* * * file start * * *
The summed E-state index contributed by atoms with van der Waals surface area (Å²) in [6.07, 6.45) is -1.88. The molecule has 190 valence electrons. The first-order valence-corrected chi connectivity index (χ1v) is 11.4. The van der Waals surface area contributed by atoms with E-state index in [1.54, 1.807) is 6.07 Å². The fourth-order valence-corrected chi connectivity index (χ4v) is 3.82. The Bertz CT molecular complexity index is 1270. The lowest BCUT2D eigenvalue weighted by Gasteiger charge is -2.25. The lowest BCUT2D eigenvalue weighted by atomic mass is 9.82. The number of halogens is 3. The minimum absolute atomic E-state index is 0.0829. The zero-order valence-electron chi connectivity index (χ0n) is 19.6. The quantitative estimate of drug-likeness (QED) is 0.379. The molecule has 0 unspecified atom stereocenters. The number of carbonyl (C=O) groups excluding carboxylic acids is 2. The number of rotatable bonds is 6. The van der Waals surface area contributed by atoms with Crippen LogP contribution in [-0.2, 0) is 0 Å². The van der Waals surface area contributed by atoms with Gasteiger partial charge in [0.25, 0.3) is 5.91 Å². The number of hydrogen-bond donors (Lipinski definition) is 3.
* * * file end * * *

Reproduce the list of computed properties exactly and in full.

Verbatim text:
The summed E-state index contributed by atoms with van der Waals surface area (Å²) in [6.07, 6.45) is -1.88. The molecule has 190 valence electrons. The first-order valence-corrected chi connectivity index (χ1v) is 11.4. The van der Waals surface area contributed by atoms with E-state index in [1.54, 1.807) is 6.07 Å². The fourth-order valence-corrected chi connectivity index (χ4v) is 3.82. The Bertz CT molecular complexity index is 1270. The lowest BCUT2D eigenvalue weighted by Gasteiger charge is -2.25. The lowest BCUT2D eigenvalue weighted by atomic mass is 9.82. The number of halogens is 3. The minimum absolute atomic E-state index is 0.0829. The zero-order valence-electron chi connectivity index (χ0n) is 19.6. The quantitative estimate of drug-likeness (QED) is 0.379. The molecule has 0 unspecified atom stereocenters. The number of carbonyl (C=O) groups excluding carboxylic acids is 2. The number of rotatable bonds is 6. The van der Waals surface area contributed by atoms with Crippen LogP contribution in [-0.2, 0) is 0 Å². The van der Waals surface area contributed by atoms with Gasteiger partial charge in [0.25, 0.3) is 5.91 Å². The number of hydrogen-bond donors (Lipinski definition) is 3.